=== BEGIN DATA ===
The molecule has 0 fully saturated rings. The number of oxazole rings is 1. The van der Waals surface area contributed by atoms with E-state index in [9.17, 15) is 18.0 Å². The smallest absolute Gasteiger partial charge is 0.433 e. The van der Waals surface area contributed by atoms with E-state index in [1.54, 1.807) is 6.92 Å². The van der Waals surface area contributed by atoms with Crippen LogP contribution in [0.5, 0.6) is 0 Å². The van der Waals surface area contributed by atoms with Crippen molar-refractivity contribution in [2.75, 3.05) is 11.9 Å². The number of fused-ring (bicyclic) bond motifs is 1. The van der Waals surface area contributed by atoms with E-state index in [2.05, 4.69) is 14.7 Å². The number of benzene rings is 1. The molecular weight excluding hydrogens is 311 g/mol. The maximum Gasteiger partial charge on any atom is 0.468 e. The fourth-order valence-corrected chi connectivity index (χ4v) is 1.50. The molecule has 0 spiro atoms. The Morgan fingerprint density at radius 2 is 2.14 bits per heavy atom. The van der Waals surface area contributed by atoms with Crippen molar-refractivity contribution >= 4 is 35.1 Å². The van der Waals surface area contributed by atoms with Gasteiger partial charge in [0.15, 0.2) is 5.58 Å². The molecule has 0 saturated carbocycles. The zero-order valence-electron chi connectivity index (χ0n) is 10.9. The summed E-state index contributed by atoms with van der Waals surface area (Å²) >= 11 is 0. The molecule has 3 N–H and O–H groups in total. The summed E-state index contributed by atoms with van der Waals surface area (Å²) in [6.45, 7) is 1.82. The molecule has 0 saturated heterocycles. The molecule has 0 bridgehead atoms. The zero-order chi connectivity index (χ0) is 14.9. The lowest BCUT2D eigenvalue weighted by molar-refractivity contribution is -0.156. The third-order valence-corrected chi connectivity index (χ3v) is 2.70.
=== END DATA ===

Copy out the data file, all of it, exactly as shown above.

The molecule has 0 fully saturated rings. The number of oxazole rings is 1. The van der Waals surface area contributed by atoms with E-state index in [9.17, 15) is 18.0 Å². The smallest absolute Gasteiger partial charge is 0.433 e. The van der Waals surface area contributed by atoms with E-state index in [1.54, 1.807) is 6.92 Å². The van der Waals surface area contributed by atoms with Crippen LogP contribution in [0.5, 0.6) is 0 Å². The van der Waals surface area contributed by atoms with Crippen molar-refractivity contribution in [2.75, 3.05) is 11.9 Å². The number of fused-ring (bicyclic) bond motifs is 1. The van der Waals surface area contributed by atoms with E-state index in [2.05, 4.69) is 14.7 Å². The number of benzene rings is 1. The molecular weight excluding hydrogens is 311 g/mol. The maximum Gasteiger partial charge on any atom is 0.468 e. The fourth-order valence-corrected chi connectivity index (χ4v) is 1.50. The molecule has 0 spiro atoms. The Morgan fingerprint density at radius 2 is 2.14 bits per heavy atom. The van der Waals surface area contributed by atoms with Crippen molar-refractivity contribution >= 4 is 35.1 Å². The van der Waals surface area contributed by atoms with Gasteiger partial charge in [0.15, 0.2) is 5.58 Å². The molecule has 0 saturated carbocycles. The zero-order valence-electron chi connectivity index (χ0n) is 10.9. The summed E-state index contributed by atoms with van der Waals surface area (Å²) >= 11 is 0. The molecule has 3 N–H and O–H groups in total. The summed E-state index contributed by atoms with van der Waals surface area (Å²) in [6.45, 7) is 1.82. The molecule has 0 saturated heterocycles. The molecule has 0 bridgehead atoms. The zero-order chi connectivity index (χ0) is 14.9. The lowest BCUT2D eigenvalue weighted by molar-refractivity contribution is -0.156. The third-order valence-corrected chi connectivity index (χ3v) is 2.70.